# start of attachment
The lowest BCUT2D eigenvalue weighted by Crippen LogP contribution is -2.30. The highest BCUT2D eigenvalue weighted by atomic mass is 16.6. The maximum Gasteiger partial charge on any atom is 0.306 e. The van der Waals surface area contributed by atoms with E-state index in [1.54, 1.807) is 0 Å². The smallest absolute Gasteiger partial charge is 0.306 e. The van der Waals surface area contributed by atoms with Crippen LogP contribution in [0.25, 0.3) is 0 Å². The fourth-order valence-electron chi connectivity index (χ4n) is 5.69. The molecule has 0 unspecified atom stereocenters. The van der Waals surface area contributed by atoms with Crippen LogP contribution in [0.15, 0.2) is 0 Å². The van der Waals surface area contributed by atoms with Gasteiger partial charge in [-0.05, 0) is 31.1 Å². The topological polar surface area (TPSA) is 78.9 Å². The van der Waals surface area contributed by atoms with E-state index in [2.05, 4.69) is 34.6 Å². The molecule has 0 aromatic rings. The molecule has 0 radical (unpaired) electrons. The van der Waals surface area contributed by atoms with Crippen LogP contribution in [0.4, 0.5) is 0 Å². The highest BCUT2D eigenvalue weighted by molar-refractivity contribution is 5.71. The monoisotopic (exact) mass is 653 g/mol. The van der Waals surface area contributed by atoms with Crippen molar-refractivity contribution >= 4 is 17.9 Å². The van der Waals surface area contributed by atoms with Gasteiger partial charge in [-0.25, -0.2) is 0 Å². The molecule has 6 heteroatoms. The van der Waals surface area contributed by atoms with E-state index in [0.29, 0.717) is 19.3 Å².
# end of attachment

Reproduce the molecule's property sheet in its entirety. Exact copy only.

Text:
The lowest BCUT2D eigenvalue weighted by Crippen LogP contribution is -2.30. The highest BCUT2D eigenvalue weighted by atomic mass is 16.6. The maximum Gasteiger partial charge on any atom is 0.306 e. The van der Waals surface area contributed by atoms with E-state index in [1.54, 1.807) is 0 Å². The smallest absolute Gasteiger partial charge is 0.306 e. The van der Waals surface area contributed by atoms with Crippen LogP contribution in [0.25, 0.3) is 0 Å². The fourth-order valence-electron chi connectivity index (χ4n) is 5.69. The molecule has 0 unspecified atom stereocenters. The van der Waals surface area contributed by atoms with Crippen LogP contribution in [0.15, 0.2) is 0 Å². The van der Waals surface area contributed by atoms with Gasteiger partial charge in [-0.05, 0) is 31.1 Å². The topological polar surface area (TPSA) is 78.9 Å². The van der Waals surface area contributed by atoms with E-state index in [2.05, 4.69) is 34.6 Å². The molecule has 0 aromatic rings. The molecule has 0 radical (unpaired) electrons. The van der Waals surface area contributed by atoms with Crippen LogP contribution in [0.4, 0.5) is 0 Å². The highest BCUT2D eigenvalue weighted by molar-refractivity contribution is 5.71. The monoisotopic (exact) mass is 653 g/mol. The van der Waals surface area contributed by atoms with Crippen molar-refractivity contribution >= 4 is 17.9 Å². The van der Waals surface area contributed by atoms with Gasteiger partial charge in [-0.25, -0.2) is 0 Å². The molecule has 6 heteroatoms. The van der Waals surface area contributed by atoms with E-state index in [0.29, 0.717) is 19.3 Å².